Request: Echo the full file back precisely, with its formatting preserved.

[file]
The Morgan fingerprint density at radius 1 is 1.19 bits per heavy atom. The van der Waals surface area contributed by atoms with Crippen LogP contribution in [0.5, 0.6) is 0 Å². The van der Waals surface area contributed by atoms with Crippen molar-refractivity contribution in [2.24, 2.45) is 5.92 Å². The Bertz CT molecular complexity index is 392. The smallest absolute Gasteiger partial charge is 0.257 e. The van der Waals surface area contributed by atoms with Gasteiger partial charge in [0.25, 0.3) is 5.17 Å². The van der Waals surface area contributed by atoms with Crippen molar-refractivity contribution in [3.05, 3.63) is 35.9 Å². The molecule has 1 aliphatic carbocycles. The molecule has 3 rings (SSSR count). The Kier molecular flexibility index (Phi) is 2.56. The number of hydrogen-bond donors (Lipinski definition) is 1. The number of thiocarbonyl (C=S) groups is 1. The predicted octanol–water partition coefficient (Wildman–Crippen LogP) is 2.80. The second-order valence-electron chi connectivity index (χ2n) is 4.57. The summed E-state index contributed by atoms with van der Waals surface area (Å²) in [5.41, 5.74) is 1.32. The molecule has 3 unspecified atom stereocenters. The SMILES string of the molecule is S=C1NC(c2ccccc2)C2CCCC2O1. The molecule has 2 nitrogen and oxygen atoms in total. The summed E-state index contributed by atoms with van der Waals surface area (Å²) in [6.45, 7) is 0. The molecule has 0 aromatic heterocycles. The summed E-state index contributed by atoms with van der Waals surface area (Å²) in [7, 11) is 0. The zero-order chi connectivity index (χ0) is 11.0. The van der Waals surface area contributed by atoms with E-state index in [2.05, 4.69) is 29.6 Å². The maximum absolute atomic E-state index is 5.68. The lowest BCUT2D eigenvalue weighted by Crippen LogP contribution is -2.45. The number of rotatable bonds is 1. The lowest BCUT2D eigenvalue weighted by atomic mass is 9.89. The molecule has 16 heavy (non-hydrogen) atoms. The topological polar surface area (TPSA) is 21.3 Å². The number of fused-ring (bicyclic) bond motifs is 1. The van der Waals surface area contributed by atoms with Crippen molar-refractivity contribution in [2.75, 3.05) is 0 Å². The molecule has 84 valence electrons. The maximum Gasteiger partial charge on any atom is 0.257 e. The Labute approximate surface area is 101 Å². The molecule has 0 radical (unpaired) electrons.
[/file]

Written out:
The Morgan fingerprint density at radius 1 is 1.19 bits per heavy atom. The van der Waals surface area contributed by atoms with Crippen LogP contribution in [0.5, 0.6) is 0 Å². The van der Waals surface area contributed by atoms with Crippen molar-refractivity contribution in [2.24, 2.45) is 5.92 Å². The Bertz CT molecular complexity index is 392. The smallest absolute Gasteiger partial charge is 0.257 e. The van der Waals surface area contributed by atoms with Gasteiger partial charge in [0.25, 0.3) is 5.17 Å². The van der Waals surface area contributed by atoms with Crippen molar-refractivity contribution in [3.05, 3.63) is 35.9 Å². The molecule has 1 aliphatic carbocycles. The molecule has 3 rings (SSSR count). The Kier molecular flexibility index (Phi) is 2.56. The number of hydrogen-bond donors (Lipinski definition) is 1. The number of thiocarbonyl (C=S) groups is 1. The predicted octanol–water partition coefficient (Wildman–Crippen LogP) is 2.80. The second-order valence-electron chi connectivity index (χ2n) is 4.57. The summed E-state index contributed by atoms with van der Waals surface area (Å²) in [5.41, 5.74) is 1.32. The molecule has 3 unspecified atom stereocenters. The SMILES string of the molecule is S=C1NC(c2ccccc2)C2CCCC2O1. The molecule has 2 nitrogen and oxygen atoms in total. The summed E-state index contributed by atoms with van der Waals surface area (Å²) in [6.45, 7) is 0. The molecule has 0 aromatic heterocycles. The summed E-state index contributed by atoms with van der Waals surface area (Å²) in [7, 11) is 0. The zero-order chi connectivity index (χ0) is 11.0. The van der Waals surface area contributed by atoms with E-state index in [2.05, 4.69) is 29.6 Å². The maximum absolute atomic E-state index is 5.68. The lowest BCUT2D eigenvalue weighted by Crippen LogP contribution is -2.45. The number of rotatable bonds is 1. The lowest BCUT2D eigenvalue weighted by atomic mass is 9.89. The molecule has 16 heavy (non-hydrogen) atoms. The topological polar surface area (TPSA) is 21.3 Å². The number of fused-ring (bicyclic) bond motifs is 1. The van der Waals surface area contributed by atoms with Crippen molar-refractivity contribution in [2.75, 3.05) is 0 Å². The molecule has 84 valence electrons. The maximum Gasteiger partial charge on any atom is 0.257 e. The Labute approximate surface area is 101 Å². The molecule has 0 radical (unpaired) electrons.